Blockchain’s power doesn’t lie in its heavy encryption; its distributive nature makes it hard to manipulate. It is essentially a sequential storage scheme that can verify itself, making it the ideal solution for immutably recording transactions and much more. While everyone remains fixated on the AI buzz, the blockchain is a dark horse that is running under the radar.

Author: Gabriel Lando

Image Courtesy of Freepik

Data Security Questions Every Enterprise Should Ask

Over the past decade, cloud computing has transitioned from being a buzzword to becoming a staple technology for most enterprises, mainly driven by cloud’s accessibility, superior flexibility, and capacity compared to mainstream computing and storage techniques. However, just like mainstream data sharing and storage methods, cloud computing does not lack its fair share of data security issues. Palliating data security risks is essential to creating a level of comfort amongst CIOs, to migrate data applications to the cloud. The decision to transition to the cloud has to be dependent on how sensitive the data is and the security guarantees the cloud vendor provides.

Is your data safe in the hands of a cloud service provider?

In today’s exceedingly mobile world, enterprises are heavily relying on cloud vendors, and allowing remote access to more devices than ever before. The end result is a complex network that requires higher levels of security. The only way organizations can maintain the availability, integrity, and confidentiality of these different applications and datasets is by ensuring their security controls and detection-based tools have been updated to work with the cloud computing model. Whenever data is stored in the cloud, the main point of focus is typically the security of the cloud provider and hosting facility. However, this focus is usually at the expense of how the data itself is handled. This begs the question, do you trust the cloud vendor’s technology? Do you trust their employees? Do you trust their safeguards? Are you completely sure that if their back was against the wall they would not sell or compromise any of your data?

The fact of the matter remains that, once you move your data to a public cloud platform, you can no longer exercise your own security controls. Outsourcing also introduces a costly threat to intellectual property in the form of digital information like engineering drawings, source code, etc. An organization has to give its cloud service provider access to important IP assets, which are vital to the organization’s core business. Exposing invaluable information to third parties presents an epoch-making security risk. In most cases, migrating to the cloud means you have no option but to trust the vigilance, knowledge, and judgment of your chosen vendor.

As cloud-based solutions like Dropbox and Google Drive become more popular within the business setting; enterprises have to come to grips with the fact that issues like loss of control over confidential data are a looming security threat. Despite the fact that cloud vendors implement several security measures to isolate tenant environments, the organization still loses some level of IT control, which equates to risk as sensitive data and applications no longer reside within a private, physically isolated data-center. Is the business value worth the risk?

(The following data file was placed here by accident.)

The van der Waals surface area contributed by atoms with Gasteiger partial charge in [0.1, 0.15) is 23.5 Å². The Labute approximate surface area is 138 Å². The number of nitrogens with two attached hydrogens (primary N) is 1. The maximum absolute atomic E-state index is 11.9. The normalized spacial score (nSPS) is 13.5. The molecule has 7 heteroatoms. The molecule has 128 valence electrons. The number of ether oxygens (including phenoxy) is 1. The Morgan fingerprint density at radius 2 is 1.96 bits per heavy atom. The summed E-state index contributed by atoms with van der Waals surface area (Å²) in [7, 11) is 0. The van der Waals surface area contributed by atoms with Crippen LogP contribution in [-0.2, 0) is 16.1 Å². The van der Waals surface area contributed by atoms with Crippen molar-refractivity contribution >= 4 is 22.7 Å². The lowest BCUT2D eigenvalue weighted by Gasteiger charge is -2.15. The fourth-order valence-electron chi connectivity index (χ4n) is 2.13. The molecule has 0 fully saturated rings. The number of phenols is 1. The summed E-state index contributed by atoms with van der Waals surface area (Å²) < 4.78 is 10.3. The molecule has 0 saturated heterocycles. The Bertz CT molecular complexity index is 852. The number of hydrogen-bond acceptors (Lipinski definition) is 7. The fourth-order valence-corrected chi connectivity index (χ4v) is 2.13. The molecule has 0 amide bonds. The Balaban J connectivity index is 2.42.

Why is Metadata Security Important?

In a nutshell, metadata is data about data. The bigger question is whether or not metadata is personally identifiable. If enough of it is linked together, a detailed profile of an individual or organization can be created; enough to personally identify them. Most IT security experts agree that metadata typically contains sensitive information, hidden from obvious view, but easily extractable. Metadata poses a great data leak risk since employees are not even aware of its existence. Whenever a request is made to store or retrieve data from a cloud storage server, the request and subsequent response contain metadata about both the request and the data itself. Since the organization has little to no control of this metadata, there is no way to guarantee its security.

What Happens in the event of a data breach?

As cloud adoption rates increase, cloud providers are increasingly becoming attractive targets for cybercriminals because of the huge amounts of data stored on their servers. Access to unencrypted metadata is enough to count as a full-fledged breach. The severity of a data breach is dependent on the sensitivity of the data being exposed. Breaches that involve trade secrets, health information and intellectual property are usually the most direful. It is worth noting that cloud vendors are not subject to similar data breach disclosure laws as federal agencies, banks, and other entities. So if a breach does occur, it may never be publicized or associated with the vendor.